DTV Deadline Ramps Up Recycling

Dead TVs begin piling up as transition deadline approaches
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Recycling companies in Illinois and Missouri are seeing an uptick of television sets, according to the St. Louis Post-Dispatch. More are expected after analog TV transmitters are shut down next February. As the Dispatch stated, “Many analog TV owners don't know yet that their sets won’t work without a converter box or subscribing to services such as cable or satellite.”

One recycling event in a St. Louis suburb yielded three tractor-trailers of TV sets. About 182,000 homes in St. Louis would have been TV-free if the transition had taken place in August, the newspaper reported.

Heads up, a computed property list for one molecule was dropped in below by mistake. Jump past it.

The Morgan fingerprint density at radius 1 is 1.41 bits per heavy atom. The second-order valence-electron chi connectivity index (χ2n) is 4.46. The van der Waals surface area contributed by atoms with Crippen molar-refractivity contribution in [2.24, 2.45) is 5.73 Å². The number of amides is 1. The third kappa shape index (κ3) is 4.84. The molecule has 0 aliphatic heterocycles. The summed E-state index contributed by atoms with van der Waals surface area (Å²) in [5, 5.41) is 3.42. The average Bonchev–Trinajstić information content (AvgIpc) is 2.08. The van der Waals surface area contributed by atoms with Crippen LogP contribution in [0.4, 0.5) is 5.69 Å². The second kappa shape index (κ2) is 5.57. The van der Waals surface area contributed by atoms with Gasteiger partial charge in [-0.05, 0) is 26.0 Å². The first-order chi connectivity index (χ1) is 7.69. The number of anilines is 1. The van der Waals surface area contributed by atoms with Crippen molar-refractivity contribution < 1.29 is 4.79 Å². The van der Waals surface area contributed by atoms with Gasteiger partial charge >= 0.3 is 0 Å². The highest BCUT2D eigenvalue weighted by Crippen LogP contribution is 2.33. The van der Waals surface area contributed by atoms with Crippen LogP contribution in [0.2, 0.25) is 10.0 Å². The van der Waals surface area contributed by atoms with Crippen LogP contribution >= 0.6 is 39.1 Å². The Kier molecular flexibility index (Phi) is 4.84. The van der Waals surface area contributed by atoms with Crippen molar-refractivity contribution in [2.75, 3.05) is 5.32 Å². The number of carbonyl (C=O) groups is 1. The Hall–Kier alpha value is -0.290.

“Despite the tremendous education effort that's under way, there are some people who just aren't going to bother until the channel goes blank,” a recycling executive told the Dispatch.

TVs with their high lead content will be banned from landfills in Illinois in 2012. The state passed a law requiring TV manufacturers to pay for recycling TVs. USA Today reported in August that around 11 states had similar laws. Missouri does not, nor does the federal government.

A handful of TV makers have their own programs, including LG, Panasonic, Samsung and Sony. More don’t than do, however. The Electronic Takeback Coalition issued a report card last month for TV manufacturer recycling programs. Most failed. - TVB Staff